The German energy transition is very much a joint effort that requires transparency and dialogue. For the reforms to be a success, they will have to be endorsed by the public. Whilst a large majority is in favour of the energy reforms per se, there is still a certain lack of acceptance for the infrastructure projects that are needed. Infrastructure projects such as the construction of electricity lines have an impact on people's lives and on the environment. It is therefore understandable that they should give rise to wariness and concern. At the same time, citizens are coming forward in ever growing numbers to actively shape the transition of our energy supply and are calling for more opportunities to get involved.
Establishing a new culture of dialogue - public dialogue on grids
Dialogue is way of reaching public consensus on major infrastructure projects of the kind that are needed to make the energy reforms a success. This can only work if there is a new culture of dialogue which takes account of the specifics of each case and of the interests of all those affected.
This is why, since January 2015, the Federal Ministry for Economic Affairs and Energy has been supporting the initiative for a public dialogue on grids. This initiative follows a regional approach and focuses on so-called hotspots, i. e. municipalities where there is a particularly strong need for communication and discussion.
Starting in spring 2015, new citizen's bureaus for all matters linked to the expansion of the grids are to established to act as local points of contact for the public. These citizens' bureaus will provide information to the public on a case-by-case basis. Their work will be tailored to the needs and specifics of their respective regions. This is to ensure that the public's need for information is met, even where grid-expansion projects require long planning periods with decisions being taken at various levels, and irrespective of the individual scope for decision-making.
The citizens' bureaus will provide information to the public and also feed the public's input back to the authorities. Anybody affected by the expansion of the grid as well as the general public will be able to submit their questions, comments and queries at any time and receive a reply. In this way, the citizens' bureaus will pass on the expertise and the input of locals, which can make all the difference when it comes to resolving issues at local level.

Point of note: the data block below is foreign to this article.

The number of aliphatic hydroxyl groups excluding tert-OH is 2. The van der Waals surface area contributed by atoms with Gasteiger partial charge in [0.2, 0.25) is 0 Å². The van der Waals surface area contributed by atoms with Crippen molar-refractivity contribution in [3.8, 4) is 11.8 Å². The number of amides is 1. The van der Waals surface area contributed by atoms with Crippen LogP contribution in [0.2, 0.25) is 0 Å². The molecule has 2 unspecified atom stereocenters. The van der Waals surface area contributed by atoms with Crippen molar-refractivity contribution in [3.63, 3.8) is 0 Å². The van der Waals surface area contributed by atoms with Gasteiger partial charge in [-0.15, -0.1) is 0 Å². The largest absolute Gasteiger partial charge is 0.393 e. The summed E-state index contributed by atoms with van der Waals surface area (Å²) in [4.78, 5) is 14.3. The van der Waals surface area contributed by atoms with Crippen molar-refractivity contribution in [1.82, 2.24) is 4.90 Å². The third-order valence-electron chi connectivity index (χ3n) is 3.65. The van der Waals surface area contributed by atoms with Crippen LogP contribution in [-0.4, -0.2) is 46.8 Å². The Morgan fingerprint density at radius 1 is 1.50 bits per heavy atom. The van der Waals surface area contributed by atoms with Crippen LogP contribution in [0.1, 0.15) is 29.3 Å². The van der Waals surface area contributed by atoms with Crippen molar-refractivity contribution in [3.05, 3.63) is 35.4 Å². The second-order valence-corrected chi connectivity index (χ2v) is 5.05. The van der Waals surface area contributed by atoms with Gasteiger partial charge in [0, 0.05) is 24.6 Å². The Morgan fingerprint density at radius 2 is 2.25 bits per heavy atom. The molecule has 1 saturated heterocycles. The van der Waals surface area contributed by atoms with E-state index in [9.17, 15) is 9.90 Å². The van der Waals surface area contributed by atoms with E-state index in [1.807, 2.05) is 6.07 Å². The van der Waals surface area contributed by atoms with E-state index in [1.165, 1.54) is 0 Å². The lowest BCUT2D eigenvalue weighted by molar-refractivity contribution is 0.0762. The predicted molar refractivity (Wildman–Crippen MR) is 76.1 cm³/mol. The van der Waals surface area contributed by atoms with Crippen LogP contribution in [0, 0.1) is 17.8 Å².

Various formats of events, ranging from citizens' conferences to information markets, to discussion evenings where locals have the opportunity to get together in small groups, are also to be rolled out. This will allow locals to learn about the projects that are envisaged, to voice their concerns, and to discuss possible solutions - preferably before the formal process of involving the public begins. Mediation services will also be available where needed to supplement this dialogue.
A new internet platform will soon provide information on the initiative and open up even more ways for the public to get involved - including the opportunity for citizens to join the online debate in the dedicated online forum, which also makes it possible for them to vote on the proposals being made, and the opportunity to chat with experts. This online tool will ensure that the initiative covers the whole of Germany - even areas where there is no citizens' bureau.
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